The vehicle comprises a chassis operative to support the apparatus, the chassis being adjustable to accommodate various pipe sizes and having a track assembly operative upon rotation to propel the vehicle along a longitudinal direction in the interior of the pipe. A motor, mounted on the chassis and coupled to the track assembly, is operative to rotate the track assembly. A power coupler, mounted on the chassis and couplable to a power source, conducts power to the apparatus.
The vehicle may comprise a chassis, which may be adjustable to fit various pipe sizes and may support the apparatus, a track assembly which may propel the vehicle along a longitudinal direction of the pipe as it rotates. A motor mounted on the apparatus may drive the track assembly and a power coupler mounted on the chassis may conduct power to the apparatus. The power source may be any type of power, but preferably, the source may be electric or hydraulic. Advantageously, the power source may be located on-board the apparatus or may be at an off-board location remote from the vehicle.
Advantageously, the vehicle may be equipped with guiding bars affixed to the chassis at one end and having wall engaging attachments, which move along the interior surface of the pipe and maintain the orientation of the vehicle along a longitudinal axis of the pipe. Preferably the guiding bars are adjustable so as to extend from the vehicle to the interior surface of the pipe.
The foregoing advantages and novel features of the invention will be more fully apparent from the following description when read in connection with the accompanying drawings in which:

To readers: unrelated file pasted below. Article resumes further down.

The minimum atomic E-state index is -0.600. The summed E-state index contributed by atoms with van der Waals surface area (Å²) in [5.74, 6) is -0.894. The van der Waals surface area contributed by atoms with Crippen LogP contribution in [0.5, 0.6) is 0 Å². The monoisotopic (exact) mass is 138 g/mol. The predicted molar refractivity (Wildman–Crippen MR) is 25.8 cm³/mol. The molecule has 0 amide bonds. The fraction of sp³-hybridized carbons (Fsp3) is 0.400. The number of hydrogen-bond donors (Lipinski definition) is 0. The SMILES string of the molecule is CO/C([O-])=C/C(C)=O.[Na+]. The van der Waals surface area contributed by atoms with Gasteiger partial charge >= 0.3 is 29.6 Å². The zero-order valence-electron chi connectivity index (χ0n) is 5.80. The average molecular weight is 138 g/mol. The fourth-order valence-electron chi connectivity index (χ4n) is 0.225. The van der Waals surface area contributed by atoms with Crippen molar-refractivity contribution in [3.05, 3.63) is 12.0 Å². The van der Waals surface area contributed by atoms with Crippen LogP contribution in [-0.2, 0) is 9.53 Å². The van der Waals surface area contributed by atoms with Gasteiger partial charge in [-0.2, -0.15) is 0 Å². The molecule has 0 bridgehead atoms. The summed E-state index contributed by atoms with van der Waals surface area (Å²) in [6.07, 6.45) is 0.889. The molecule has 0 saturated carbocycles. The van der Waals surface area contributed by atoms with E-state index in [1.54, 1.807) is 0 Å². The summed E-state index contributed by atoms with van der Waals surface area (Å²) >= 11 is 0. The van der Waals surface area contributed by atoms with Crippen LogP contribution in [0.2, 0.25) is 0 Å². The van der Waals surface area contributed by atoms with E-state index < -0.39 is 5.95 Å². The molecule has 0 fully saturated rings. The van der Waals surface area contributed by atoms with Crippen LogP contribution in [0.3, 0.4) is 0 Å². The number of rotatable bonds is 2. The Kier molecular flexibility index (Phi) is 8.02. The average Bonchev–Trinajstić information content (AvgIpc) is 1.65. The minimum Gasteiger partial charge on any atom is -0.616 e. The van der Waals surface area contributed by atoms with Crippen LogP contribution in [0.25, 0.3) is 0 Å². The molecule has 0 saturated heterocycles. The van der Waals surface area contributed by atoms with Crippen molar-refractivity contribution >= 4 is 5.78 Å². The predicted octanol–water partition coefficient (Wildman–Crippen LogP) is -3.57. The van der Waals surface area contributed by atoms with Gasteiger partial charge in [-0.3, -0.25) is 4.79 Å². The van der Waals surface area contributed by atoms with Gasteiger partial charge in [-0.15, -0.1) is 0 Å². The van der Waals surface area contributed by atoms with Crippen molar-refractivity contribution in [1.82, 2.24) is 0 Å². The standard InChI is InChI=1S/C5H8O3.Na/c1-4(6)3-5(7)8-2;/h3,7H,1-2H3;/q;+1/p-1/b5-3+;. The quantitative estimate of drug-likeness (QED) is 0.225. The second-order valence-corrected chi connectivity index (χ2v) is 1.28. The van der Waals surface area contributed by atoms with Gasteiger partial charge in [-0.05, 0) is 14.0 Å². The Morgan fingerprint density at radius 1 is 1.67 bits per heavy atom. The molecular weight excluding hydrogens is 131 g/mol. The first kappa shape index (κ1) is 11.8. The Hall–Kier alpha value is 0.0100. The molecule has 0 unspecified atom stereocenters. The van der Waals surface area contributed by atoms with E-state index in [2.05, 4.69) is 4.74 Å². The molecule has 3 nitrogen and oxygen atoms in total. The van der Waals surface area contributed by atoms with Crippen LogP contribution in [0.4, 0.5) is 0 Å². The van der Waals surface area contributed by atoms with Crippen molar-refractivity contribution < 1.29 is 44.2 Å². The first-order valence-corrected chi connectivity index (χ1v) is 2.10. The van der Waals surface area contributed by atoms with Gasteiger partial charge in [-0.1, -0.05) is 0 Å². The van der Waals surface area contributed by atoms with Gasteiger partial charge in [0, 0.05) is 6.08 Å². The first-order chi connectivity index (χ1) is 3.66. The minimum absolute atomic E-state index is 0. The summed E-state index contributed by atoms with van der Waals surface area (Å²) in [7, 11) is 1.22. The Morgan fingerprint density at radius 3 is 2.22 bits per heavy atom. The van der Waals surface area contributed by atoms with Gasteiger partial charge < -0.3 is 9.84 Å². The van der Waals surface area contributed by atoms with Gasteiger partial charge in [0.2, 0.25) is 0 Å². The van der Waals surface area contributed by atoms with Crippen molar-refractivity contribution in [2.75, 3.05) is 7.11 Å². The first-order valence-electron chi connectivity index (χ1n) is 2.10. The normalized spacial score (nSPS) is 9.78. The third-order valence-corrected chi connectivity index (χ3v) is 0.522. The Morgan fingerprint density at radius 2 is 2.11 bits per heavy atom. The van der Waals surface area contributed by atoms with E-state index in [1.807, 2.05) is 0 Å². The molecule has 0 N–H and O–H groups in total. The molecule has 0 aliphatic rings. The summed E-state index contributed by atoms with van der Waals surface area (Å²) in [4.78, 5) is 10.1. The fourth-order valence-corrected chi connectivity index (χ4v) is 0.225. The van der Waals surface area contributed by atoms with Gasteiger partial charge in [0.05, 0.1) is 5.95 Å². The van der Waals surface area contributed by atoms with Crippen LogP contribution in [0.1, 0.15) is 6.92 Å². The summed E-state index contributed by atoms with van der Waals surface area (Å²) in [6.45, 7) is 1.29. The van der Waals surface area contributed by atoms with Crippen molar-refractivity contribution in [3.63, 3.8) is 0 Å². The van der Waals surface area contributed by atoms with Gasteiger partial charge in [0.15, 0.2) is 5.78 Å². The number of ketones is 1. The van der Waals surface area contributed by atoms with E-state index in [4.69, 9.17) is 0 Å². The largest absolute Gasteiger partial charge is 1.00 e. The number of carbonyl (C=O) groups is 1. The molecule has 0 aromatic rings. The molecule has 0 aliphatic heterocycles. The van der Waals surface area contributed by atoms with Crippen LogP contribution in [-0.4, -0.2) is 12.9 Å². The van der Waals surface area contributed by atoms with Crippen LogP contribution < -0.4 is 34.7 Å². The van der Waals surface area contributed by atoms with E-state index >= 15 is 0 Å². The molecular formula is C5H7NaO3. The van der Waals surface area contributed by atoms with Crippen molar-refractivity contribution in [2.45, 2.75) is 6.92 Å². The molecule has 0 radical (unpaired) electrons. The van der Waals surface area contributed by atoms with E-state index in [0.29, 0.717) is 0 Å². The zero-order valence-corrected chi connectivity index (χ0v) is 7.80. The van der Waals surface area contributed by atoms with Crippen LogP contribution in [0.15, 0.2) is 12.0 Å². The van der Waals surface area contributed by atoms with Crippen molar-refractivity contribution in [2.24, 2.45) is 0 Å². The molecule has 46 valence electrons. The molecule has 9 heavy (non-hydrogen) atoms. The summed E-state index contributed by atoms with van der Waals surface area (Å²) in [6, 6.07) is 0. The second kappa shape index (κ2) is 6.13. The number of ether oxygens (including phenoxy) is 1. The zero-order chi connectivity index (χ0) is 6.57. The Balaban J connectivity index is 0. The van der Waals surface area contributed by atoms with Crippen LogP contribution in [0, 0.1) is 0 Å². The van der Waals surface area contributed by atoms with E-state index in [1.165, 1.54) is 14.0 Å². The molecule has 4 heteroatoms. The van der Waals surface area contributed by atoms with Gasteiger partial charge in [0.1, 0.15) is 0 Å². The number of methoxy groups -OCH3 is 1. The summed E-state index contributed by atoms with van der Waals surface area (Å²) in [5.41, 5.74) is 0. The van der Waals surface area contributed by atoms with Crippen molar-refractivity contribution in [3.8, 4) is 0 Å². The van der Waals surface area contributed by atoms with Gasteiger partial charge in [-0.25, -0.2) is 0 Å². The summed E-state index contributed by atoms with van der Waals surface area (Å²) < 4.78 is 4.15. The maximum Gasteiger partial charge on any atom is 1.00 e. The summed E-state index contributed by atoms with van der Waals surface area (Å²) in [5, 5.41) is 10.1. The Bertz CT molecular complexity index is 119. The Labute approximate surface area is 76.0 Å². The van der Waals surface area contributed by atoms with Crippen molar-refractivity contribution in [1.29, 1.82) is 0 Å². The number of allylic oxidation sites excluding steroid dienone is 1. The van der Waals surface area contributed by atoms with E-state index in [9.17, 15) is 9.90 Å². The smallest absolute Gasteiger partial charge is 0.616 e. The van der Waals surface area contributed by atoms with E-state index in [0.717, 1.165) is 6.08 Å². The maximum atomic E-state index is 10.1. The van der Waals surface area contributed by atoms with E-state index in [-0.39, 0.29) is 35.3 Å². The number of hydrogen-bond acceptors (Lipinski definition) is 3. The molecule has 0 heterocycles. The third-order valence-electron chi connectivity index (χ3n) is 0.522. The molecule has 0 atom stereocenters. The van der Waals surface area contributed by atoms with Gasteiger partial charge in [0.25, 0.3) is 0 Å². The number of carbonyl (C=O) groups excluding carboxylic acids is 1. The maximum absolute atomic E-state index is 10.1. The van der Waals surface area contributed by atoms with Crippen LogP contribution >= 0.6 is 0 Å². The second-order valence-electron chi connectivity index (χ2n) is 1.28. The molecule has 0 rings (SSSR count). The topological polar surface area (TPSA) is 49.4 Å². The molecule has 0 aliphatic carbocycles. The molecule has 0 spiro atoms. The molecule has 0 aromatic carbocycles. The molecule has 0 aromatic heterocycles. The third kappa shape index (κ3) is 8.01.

Embodiments of this invention are outlined below with reference to the drawings.
The first embodiment of the apparatus for scarifying the interior surface of a pipeline is depicted in
The apparatus comprises a vehicle 18 that is propelled along a longitudinal direction inside of a pipe, cleaning the interior surface as it travels. The apparatus is equipped with a scarifying system 19 comprising an arm 7 and a nozzle assembly 10. The scarifying system 19 extends from the vehicle to the wall of the conduit and uses nozzles to clean and scarify the interior surface of the pipe.
The vehicle 18 includes a chassis 2, which moves longitudinally along the bottom floor of the pipe on its track assembly 1. The tracks 1 are propelled along rollers 3 by a hydraulic motor (not shown) sitting on board the chassis 2. The hydraulic motor is powered by an external hydraulic reservoir (not shown) coupled to the apparatus by a hydraulic coupler (not shown) also mounted on the chassis 2. It will be noted that, although a hydraulic motor is used in this embodiment, any power providing means, both external or on-board but preferably exhaustless, may be used for this application. Alternatively, with a sufficiently light vehicle, the vehicle could also be moved manually. The direction of motion of the vehicle is that of arrow 16 or 17. An on-board battery 4 powers hydraulic switches (not shown), which control the speed and direction of motion of the vehicle. The motor, hydraulic coupler and hydraulic switches are covered with plate 5 to protect their sensitive parts from debris dislodged during cleaning. When nozzles 15 are employed to clean and/or scarify the walls of the conduit, recoil forces may tend to disturb the vehicle trajectory. Accordingly, a number of guiding bars 20 may be attached to the chassis 2 of the vehicle 18 and telescopically extend to the walls of the pipeline. The guiding bars' wall engaging attachments 21 move along the pipe's walls and prevent the vehicle 18 from deviating from its path.
The scarifying system 19 consists of a telescoping arm 7 and a fluid nozzle assembly 10. The arm 7 includes two telescoping pipes in which the upper portion of the pipe 12 has a smaller diameter such that it slides down into the lower portion. The piston 26 controls the extension of the telescoping arm 7. This combination of telescoping parts permits the arm 7 to be extended or contracted depending on the diameter of the pipe surface to be cleaned. The arm 7 pivots on hinge 25 in a lateral direction so that it can reach any transverse angle between 0° and 180°. Consequently, the device can manipulate the scarifying system 19 so that the fluid nozzle assembly 10 is in close proximity to the pipe walls. Since this embodiment contains only one arm 7, a stabilizing bar 8 is used to counteract the weight of the arm 7 as it is extended radially.